And we packed up our gear like a gypsy caravan, you know, got everything loaded up. And we go out and we start to get out of the hole we were in and then there’s a little bit of a trail going down the hill that we came up, that the tank came up, and we start to go down, it’s a straight slide, and boy oh boy, the damn thing’s frozen underneath but greasy on top, the sun had been shining and it was greasy. And then she started to slide, and Joe the driver’s in second gear, on five-speed transmission, and he’s going down there and she starts to slide, well, what can you do, pull on the tiller bars? Can’t stop the tracks, they’re already stopped, you know, because they’re sliding, and the gear’s too low for them. And so he dumped the clutch anyway and that did it. We started to roll and we rolled. I mean, it’s a 35-tonne tank with no brakes. You go down a hill, it doesn’t take very much for you to roll fast.
Anyway, we got about three-quarters of the way down the hill and the front end unit reversal, right beside the driver - engine in the rear, transmission in the front - flew apart and pieces were flying around the turret, inside the tank, through the packs, but nobody got hurt, that’s the funny thing. I’ll never forget that either, nobody got hurt, out of the five of us, in that bloody tank.
The next thing I know, I barely got to sleep and the guy from the turret, which one of the drivers, I don’t know or gunner or radio guy, came running in down the hill and into the bunker and got me up, he said, “The Chinese are attacking.” He didn’t know much about it but he knew they were attacking, so I beetled my backside up, got my boots on and rushed up the hill. It wasn’t very much of a hill, only a few feet, about 30, 40 feet, and into the tank, got the gunner in there, got him organized and he, the infantry was on the 300 set [SCR300 backpacked radio]. We had numbered targets out in front, we called them DFs, Defensive Fire targets.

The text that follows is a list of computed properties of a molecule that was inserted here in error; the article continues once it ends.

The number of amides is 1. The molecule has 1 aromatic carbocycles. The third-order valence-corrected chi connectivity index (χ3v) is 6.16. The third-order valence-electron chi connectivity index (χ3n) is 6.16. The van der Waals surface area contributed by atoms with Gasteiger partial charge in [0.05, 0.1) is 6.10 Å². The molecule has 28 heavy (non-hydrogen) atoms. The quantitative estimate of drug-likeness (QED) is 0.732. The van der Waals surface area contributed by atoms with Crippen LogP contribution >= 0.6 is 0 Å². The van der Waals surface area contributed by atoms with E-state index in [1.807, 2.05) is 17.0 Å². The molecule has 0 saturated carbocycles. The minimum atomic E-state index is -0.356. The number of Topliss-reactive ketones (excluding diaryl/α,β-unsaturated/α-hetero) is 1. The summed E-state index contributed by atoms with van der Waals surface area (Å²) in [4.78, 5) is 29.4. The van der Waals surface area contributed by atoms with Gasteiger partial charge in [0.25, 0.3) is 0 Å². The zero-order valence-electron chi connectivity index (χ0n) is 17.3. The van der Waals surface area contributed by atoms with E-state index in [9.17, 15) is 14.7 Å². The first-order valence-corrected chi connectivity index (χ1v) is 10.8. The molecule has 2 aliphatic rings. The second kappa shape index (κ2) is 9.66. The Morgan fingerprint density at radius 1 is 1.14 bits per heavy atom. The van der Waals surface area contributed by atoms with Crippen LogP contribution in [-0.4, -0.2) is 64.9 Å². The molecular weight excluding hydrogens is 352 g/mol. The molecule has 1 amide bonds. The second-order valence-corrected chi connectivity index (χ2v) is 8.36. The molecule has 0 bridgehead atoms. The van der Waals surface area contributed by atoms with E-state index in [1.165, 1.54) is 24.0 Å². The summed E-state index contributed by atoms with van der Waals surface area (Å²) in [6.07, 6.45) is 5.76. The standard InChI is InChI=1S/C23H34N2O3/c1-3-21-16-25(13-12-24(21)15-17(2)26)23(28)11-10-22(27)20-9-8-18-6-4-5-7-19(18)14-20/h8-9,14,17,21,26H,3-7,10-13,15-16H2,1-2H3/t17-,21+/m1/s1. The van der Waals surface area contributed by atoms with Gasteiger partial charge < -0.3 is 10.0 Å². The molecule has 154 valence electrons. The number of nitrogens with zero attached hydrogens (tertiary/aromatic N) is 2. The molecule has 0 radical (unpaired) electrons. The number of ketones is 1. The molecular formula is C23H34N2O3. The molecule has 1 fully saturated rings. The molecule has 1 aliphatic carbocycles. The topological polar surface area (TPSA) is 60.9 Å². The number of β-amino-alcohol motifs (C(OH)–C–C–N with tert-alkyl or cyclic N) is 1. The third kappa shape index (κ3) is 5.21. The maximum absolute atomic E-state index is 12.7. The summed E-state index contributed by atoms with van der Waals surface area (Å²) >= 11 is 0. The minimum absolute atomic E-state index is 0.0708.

Infantry was saying that, they said, “They’re all over the place.” I said, “Well, fire on all the DFs, put three rounds gunfire on everyone.” So we did that and sat there and pounded away with the old 76 [76mm main gun on M4A3E8 Sherman tank]. And then the next thing I know, there’s a little infantry officer alongside the turret, God knows how he got there, I don’t know, it was not that easy to do in the dark. He said, “The Chinese are coming up that little draw in front of your tank,” he said, “you’d better put some fire down there right in front of your tank,” he said, “they could be on top of you.” So I got busy, got up on the 50 cal, I couldn’t get the big 76 millimetre, I couldn’t make it depress far enough. We could depress it but not far enough to ensure that we could use it if they got really close. So we thought we’d better, I thought I’d better get the gunner to pepper it with the 30 cal [.30-calibre machine gun]. He could use the traverse for that. And I would take the 50 cal and see if I could see anything out there in the dark. We had artificial moonlight on the clouds, the Americans had these great anti-aircraft searchlights shining on the clouds above us and it made it like daylight almost down below. Like moonlight, anyway. So I got busy and burned out both my barrels by the time I finished. We had lots of 50 cal ammunition, the Americans had left a big bunch of it in a bunker beside us there. And we were using that by the time we finished. And both barrels on my 50 cal were gone, couldn’t use it anymore, and that was the end of the battle, by then, anyways. I was kind of glad they were gone because I didn’t have to fire it. It’s a terrible thing to have to stand up and fire when everybody can see you.
The FOO [Forward Observation Officer] had called in corps artillery. I have no idea how many guns that is. That’s three or four regiments of artillery firing. On a company position, one grid square would do it, you know. 1,000-metres squared. But they fired and I’ll tell you, there was a lot of rounds going over our head. We had them pre-igniting over our head, some of those contact, proximity fuses they were using, World War II types that been invented. And they were exploding overhead, the odd one. And you’d get some of the shrapnel down around you, it didn’t matter where you were, they just spread it out, you know, because there’s nothing there to stop it from going. And we had that bizarre thing there, the Chinese did fire at us with small arms but I guess they were afraid to come up too close to that tank of mine. Because we had the 76 and we had the 30 cal and we had the 50 cal. I mean, that’s pretty heavy duty for infantry to come against with nothing but two-inch mortars. That’s all they had.
That battle of 187 [Battle of Hill 187, 2-3 May 1953] was the last battle that the Canadian Army fought up until they got in Afghanistan or maybe Bosnia they did a little bit there, too. But that was the last battle, although they don’t make much of it, although 3 RCR does, they still understand what it was.